The complex interplay of mass hopes and leadership opportunities of the charismatized only works as long as the leadership figure proves itself: If everything fails, if the charismatized all too obviously disappoints the overwhelming hopes of the masses, the legitimacy that he had gained as a mass leader quickly becomes apparent to him withdrawn again, the crowd follows and no longer obeys him and withdraws their affection from him. The instability of charismatic mass power lies in the possibility of rapid “disenchantment of the charism” in the event of a lack of probation. For this reason, too, charismatic mass leaders often try to combine their power with rational and traditional rule, which guarantees more stability and can also help over defeats and strokes of fate that charismatic mass power could hardly survive on its own. Paradigms of such entanglements of charismatic mass leadership with the rule of a rational and traditional character can be found across history: Alexander “the Great” gives an example, as does Gaius Julius Caesar and Napoleon Bonaparte. The twentieth century brought a particularly large number of charismatic leaders to power, such as Benito Mussolini, Vladimir Ilyich Lenin, Josef Stalin ("the steel one"), Adolf Hitler, Mao Tse-Tung and numerous lesser-known leaders.

Aspects of man's ability to be manipulated, the willingness to subordinate, the communal "absorption" in the crowd, have come to the fore in particular in religious disputes, in wars (see Hurray patriotism ) and in the mass cult of excessive nationalism and National Socialism . Heinrich Mann provided a prosaic description of the intoxicating August experience at the outbreak of the First World War in Germany in his novel Der Untertan :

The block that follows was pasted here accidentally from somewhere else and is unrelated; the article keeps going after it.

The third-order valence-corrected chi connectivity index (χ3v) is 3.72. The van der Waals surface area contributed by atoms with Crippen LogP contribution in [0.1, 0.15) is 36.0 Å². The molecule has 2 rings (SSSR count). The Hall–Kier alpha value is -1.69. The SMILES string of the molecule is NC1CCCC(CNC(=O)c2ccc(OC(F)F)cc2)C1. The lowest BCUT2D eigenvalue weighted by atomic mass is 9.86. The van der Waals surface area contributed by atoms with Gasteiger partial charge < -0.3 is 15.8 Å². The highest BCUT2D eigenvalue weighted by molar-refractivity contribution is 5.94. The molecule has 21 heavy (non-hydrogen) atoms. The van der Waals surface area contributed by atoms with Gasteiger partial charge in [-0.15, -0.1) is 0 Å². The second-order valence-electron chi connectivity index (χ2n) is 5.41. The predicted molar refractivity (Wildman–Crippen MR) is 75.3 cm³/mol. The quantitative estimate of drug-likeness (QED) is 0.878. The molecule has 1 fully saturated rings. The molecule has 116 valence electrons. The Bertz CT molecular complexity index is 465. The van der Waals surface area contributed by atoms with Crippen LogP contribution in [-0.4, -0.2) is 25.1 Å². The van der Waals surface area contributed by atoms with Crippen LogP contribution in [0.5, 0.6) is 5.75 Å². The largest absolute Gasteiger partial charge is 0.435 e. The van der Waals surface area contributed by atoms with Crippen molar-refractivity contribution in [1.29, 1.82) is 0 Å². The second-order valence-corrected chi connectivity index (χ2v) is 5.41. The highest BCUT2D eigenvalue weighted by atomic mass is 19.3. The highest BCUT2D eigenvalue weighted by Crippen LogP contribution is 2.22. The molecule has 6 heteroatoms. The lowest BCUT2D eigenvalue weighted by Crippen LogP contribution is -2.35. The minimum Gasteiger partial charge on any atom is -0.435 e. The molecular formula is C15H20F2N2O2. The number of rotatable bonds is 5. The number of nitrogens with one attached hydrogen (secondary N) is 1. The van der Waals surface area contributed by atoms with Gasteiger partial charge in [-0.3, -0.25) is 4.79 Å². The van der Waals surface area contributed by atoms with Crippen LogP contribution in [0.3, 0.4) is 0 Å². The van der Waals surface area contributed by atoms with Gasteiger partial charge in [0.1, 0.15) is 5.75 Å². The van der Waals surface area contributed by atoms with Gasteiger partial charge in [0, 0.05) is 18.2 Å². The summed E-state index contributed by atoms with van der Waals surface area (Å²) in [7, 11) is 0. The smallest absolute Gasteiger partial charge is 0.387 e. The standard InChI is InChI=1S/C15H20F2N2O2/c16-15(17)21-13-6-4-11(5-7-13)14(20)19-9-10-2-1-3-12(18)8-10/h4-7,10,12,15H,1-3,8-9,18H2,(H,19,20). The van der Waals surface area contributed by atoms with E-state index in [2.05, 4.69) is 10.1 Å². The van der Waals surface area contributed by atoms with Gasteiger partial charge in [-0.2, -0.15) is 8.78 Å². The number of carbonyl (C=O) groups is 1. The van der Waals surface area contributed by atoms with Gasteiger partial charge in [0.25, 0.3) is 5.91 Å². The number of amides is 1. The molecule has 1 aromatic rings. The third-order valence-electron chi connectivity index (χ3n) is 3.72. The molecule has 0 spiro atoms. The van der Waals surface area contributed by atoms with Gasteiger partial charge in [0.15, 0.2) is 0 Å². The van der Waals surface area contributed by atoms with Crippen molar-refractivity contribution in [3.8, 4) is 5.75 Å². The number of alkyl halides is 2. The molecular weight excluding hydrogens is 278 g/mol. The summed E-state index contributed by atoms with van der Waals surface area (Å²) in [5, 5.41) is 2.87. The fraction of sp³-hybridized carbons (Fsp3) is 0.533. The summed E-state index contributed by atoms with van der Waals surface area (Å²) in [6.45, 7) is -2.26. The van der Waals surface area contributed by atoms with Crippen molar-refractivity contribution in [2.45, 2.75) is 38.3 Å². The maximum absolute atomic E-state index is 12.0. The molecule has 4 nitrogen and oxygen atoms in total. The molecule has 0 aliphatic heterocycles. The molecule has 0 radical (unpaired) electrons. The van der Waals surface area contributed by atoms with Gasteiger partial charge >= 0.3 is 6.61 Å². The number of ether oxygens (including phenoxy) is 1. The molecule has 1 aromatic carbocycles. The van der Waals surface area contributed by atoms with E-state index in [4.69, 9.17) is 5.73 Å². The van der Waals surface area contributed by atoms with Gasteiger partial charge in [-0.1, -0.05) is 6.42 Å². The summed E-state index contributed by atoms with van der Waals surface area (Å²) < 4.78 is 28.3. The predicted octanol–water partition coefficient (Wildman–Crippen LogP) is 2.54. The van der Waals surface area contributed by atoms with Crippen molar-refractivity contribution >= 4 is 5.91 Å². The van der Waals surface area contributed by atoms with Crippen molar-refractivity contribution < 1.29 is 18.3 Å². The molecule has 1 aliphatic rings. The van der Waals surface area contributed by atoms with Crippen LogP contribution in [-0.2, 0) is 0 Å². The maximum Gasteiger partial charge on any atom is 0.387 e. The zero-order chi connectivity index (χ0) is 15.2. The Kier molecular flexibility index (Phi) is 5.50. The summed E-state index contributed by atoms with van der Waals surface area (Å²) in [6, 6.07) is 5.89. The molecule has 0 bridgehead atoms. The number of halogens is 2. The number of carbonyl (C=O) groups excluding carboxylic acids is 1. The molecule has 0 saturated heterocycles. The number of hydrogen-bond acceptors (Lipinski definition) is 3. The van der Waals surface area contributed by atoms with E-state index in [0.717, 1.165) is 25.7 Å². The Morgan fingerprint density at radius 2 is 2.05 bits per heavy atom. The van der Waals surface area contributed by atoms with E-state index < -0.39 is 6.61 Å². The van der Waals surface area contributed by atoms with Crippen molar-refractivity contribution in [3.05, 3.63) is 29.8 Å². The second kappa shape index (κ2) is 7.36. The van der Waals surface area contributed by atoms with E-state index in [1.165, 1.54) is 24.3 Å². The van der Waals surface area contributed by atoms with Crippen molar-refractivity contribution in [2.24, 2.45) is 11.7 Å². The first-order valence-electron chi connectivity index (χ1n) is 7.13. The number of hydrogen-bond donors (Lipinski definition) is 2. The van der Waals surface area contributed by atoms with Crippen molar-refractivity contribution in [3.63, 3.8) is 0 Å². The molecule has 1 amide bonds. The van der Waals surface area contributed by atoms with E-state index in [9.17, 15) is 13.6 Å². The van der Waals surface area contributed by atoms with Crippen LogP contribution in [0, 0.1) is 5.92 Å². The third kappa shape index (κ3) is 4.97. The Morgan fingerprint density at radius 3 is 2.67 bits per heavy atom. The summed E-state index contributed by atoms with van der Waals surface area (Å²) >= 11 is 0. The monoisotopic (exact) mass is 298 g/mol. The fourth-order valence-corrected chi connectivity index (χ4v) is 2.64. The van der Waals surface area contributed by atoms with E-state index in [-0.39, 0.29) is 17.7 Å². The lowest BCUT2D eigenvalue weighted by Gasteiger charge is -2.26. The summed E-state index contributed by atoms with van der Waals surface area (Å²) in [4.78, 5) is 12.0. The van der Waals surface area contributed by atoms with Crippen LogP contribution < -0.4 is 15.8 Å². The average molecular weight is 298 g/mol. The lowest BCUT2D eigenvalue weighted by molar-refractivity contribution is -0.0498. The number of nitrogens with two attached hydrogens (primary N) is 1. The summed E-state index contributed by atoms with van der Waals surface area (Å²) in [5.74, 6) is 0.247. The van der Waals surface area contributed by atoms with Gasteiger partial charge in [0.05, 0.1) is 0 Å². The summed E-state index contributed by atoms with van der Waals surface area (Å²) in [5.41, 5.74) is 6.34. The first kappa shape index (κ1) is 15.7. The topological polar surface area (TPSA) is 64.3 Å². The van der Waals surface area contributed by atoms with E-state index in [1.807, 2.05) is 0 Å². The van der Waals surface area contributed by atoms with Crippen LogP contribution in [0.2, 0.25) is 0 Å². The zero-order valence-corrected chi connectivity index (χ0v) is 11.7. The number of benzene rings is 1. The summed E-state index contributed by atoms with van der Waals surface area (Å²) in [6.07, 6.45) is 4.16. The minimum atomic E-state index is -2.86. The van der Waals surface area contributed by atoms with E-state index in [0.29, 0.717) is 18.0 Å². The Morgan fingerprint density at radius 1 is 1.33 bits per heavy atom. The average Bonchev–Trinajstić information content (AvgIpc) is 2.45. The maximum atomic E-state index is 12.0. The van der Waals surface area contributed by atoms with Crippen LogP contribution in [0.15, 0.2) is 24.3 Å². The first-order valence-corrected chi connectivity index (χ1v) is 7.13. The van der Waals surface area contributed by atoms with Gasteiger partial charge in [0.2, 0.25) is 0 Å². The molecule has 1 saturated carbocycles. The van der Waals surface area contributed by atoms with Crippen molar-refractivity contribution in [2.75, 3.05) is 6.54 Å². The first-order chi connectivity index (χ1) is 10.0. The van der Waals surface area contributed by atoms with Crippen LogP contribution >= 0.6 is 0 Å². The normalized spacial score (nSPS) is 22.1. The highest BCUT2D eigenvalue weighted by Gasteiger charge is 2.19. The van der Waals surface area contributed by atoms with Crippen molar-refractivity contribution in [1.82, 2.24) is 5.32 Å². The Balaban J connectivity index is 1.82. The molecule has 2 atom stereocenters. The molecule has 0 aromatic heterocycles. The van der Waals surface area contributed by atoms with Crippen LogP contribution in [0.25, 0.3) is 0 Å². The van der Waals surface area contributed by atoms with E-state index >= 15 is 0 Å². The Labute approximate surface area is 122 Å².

“Hurray, shouted Diederich, because everyone was shouting it. And in the midst of a mighty thrust of people who were screaming, he suddenly came under the Brandenburg Gate . The Kaiser rode through two paces in front of him. Diederich could look into his face, into the stone seriousness and the flashing, but it blurred before his eyes, he screamed so hard. An intoxication higher and more glorious than that conveyed by the beer raised him on tiptoe, carried him through the air. He waved his hat high above everyone's head in a sphere of enthusiastic frenzy, through a sky where our extreme emotions revolve. On the horse there under the gate of the victorious marches and with trains stone and flashing rode power. "

Similar scenes, which testify to naive nationalistic enthusiasm, the willingness to subordinate and the power rush of the masses, had also occurred in France and England. In the trenches of World War I, this initial enthusiasm slowly ebbed in the face of the enormity of industrial mass extermination, but did not disappear entirely. The community feeling of the crowd lasted longer than the frenetic enthusiasm for the war at the beginning. In the third year of the war, shortly before he was torn to pieces by a grenade, a young soldier wrote in a final letter to his parents: